I will shortly list a series of topics that amount to what is essentially the first two years of an undergraduate degree.
I'd like to know what is considered best order in which to study these topics. I understand that some of these are related topics i.e. Analysis, so if like topics could be grouped together that would be appreciated. Any other suggestions that you feel are relevant would be great too.
1. Groups: Examples of groups, Lagrange's theorem, Group actions, Quotient groups, Matrix groups, Permutations.
2. Vectors and Matrices: Complex numbers, Vectors, Matrices, Eigenvalues and Eigenvectors.
3. Numbers and Sets: Introduction to number systems and logic, Sets relations and functions, the integers, elementary number theory, the real numbers, countability and uncountability.
4. Differential Equations: Basic calculus, first-order linear differential equations, nonlinear first-order equations, higher-order linear differential equations, multivariate functions: applications.
5. Analysis I: Limits and convergence, continuity, differentiability, power series, integration.
6. Probability: Basic concepts, axiomatic approach, discrete random variables, continuous random variables, inequalities and limits.
7. Vector Calculus: Curves in $R^3$, integration in $R^2$ and $R^3$, vector operators, integration theorems, Laplace's equation, Cartesian tensors in $R^3$.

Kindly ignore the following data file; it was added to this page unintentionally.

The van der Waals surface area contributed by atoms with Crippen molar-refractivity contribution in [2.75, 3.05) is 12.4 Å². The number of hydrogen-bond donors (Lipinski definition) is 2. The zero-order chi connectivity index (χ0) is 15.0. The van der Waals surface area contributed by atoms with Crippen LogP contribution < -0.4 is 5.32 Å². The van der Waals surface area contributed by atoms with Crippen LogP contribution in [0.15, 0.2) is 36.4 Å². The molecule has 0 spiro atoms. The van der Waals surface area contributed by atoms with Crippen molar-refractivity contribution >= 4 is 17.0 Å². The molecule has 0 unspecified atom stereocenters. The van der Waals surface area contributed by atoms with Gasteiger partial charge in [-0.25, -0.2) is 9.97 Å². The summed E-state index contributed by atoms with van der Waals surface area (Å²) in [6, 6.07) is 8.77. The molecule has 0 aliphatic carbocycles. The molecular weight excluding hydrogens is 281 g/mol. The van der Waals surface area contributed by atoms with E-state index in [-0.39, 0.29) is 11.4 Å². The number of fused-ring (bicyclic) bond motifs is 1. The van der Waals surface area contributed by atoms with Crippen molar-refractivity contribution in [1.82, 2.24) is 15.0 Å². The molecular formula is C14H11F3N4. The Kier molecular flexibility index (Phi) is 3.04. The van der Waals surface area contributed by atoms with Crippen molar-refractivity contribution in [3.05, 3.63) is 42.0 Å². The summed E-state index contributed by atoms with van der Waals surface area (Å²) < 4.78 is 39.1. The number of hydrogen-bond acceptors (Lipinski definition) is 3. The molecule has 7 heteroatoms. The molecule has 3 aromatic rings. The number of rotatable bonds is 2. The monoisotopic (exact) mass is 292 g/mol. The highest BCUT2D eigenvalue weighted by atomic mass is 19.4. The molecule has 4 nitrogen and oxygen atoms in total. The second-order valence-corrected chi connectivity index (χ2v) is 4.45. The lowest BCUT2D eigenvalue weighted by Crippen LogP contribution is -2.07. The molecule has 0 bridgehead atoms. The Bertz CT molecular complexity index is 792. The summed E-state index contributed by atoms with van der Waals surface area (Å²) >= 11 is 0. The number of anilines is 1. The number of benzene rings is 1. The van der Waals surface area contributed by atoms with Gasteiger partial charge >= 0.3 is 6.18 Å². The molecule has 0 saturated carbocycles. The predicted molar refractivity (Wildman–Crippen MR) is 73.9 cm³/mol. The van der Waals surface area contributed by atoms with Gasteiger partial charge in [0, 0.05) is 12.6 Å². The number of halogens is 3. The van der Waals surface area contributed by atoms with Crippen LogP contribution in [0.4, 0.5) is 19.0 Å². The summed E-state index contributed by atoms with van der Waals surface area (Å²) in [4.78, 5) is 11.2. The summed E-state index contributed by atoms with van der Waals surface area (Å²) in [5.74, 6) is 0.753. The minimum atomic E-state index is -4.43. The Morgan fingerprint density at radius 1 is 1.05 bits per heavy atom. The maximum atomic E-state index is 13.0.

8. Linear Algebra: self explanatory
9. Groups, Rings & Modules: self explanatory
10. Analysis II: Uniform convergence, uniform continuity and integration, $R^n$ as normed spaced, differentiation from $R^m$ to $R^n$, metric spaces, the Contraction Mapping theorem
11. Metric & Topological Spaces: Metrics, topology, connectedness, compactness
12. Complex Analysis: Analytic functions, contour integration and Cauchy's theorem, expanions and singularities, the residue theorem.
13. Complex Methods: Analytic functions, contour integration and Cauchy's theorem, Residue calculus, Fourier and Laplace transforms.
14. Geometry: Groups of rigid motions of Euclidean space, spherical geometry, Riemannian metrics, embedded surfaces in $R^3$, length and energy, the second fundamental form and Gaussian curvature.
15. Variational Principles: Stationary points for functions $R^n$, Functional derivatives, Fermat's principle, second variation for functionals.
16. Methods: Self-adjoint ODEs, PDEs on bounded domains, Inhomogenous ODEs, Fourier transforms.
17. Numerical Analysis: Polynomial approximation, computation of ordinary differential equations, systems of equations and least squares calculations.
18. Statistics: Estimation, hypothesis testing, linear models.